References

1Fuller, D. D. Theory and Practice of Lubrication for Engineers. Wiley, New York, 1956. 2Castelli, V. and W. Shapiro. "Improved Method of Numerical Solution of the General Incompressible Fluid-Film Lubrication Problem." Trans. ASME, J. Lub. Technol., April, 1967, pp. 211-218.

3Castelli, V.,and J. Pirvics. "Review of Methods in Gas-Bearing Film Analysis." Trans. ASME, J. Lub. Technol., October 1968, pp. 777-792.

4Pinkus, O. and B. Sternlicht. Theory of Hydrodynamic Lubrication. McGraw-Hill, New York, 1961.

5Ng, C. W. and C. H. T. Pan. "A Linearized Turbulent Lubrication Theory." Trans. ASME, J. Basic Eng., Series D, Vol. 87, 1965, p. 675.

6Elrod, H. G. and C. W. Ng. "A Theory for Turbulent Films and Its Application to Bearings." Trans. ASME, J. Lub. Technol., July 1967, p. 346.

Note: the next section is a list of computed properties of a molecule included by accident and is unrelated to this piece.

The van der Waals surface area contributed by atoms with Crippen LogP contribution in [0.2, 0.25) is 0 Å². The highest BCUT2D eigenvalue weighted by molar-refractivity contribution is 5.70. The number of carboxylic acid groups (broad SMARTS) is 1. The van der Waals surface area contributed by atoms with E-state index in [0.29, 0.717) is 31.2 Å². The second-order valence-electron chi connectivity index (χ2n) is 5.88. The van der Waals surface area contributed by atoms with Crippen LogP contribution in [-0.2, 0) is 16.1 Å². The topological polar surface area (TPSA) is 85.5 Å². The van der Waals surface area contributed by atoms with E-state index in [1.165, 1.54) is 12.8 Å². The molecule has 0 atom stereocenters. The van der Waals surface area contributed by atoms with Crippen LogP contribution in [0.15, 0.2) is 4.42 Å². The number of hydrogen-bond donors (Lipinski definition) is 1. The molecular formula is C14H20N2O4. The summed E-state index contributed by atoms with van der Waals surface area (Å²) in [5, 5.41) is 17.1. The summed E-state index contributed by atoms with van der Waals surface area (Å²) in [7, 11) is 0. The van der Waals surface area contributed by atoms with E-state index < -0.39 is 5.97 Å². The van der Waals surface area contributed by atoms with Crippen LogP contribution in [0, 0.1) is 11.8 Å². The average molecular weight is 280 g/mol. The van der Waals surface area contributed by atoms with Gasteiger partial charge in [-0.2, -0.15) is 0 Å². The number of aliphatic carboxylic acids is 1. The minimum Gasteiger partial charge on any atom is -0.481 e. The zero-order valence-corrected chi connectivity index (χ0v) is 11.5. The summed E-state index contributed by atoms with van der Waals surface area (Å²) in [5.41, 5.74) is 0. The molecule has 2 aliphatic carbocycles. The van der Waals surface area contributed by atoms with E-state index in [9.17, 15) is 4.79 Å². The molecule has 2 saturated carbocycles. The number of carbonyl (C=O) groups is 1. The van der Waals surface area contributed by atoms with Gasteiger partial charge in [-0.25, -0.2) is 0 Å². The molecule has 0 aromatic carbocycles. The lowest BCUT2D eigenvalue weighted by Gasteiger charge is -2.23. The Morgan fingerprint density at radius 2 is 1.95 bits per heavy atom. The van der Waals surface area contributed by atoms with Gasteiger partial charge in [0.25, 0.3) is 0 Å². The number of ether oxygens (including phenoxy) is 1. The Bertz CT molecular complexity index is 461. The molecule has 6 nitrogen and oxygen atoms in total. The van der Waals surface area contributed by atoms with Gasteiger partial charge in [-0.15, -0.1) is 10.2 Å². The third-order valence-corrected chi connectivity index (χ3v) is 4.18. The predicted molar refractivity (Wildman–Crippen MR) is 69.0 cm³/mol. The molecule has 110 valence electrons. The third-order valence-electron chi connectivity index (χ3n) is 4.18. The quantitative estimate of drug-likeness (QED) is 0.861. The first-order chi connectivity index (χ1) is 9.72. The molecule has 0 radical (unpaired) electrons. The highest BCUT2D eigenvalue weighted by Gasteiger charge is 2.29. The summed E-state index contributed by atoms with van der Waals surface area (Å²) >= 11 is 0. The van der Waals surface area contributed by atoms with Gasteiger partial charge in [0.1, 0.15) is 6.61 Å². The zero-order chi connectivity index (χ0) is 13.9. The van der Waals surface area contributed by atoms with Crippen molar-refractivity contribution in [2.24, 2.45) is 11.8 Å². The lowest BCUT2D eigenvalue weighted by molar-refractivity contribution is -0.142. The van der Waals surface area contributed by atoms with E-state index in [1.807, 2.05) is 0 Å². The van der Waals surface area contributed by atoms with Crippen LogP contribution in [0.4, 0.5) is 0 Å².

7Shapiro, W., and R. Colsher. "Dynamic Characteristics of Fluid Film Bearings."Proc. Sixth Turbomachinery Symposium, sponsored by the Gas Turbine Laboratories, Department of Mechanical Engineering, Texas A&M University, College Station, Texas, December 1977.

8O'Connor, J. I., J Boyd, and E. A. Avallone. Standard Handbook of Lubrication Engineering. McGraw-Hill, New York, 1968.

Renewable Energy 101

Renewable Energy 101

Renewable energy is energy that is generated from sunlight, rain, tides, geothermal heat and wind. These sources are naturally and constantly replenished, which is why they are deemed as renewable. The usage of renewable energy sources is very important when considering the sustainability of the existing energy usage of the world. While there is currently an abundance of non-renewable energy sources, such as nuclear fuels, these energy sources are depleting. In addition to being a non-renewable supply, the non-renewable energy sources release emissions into the air, which has an adverse effect on the environment.

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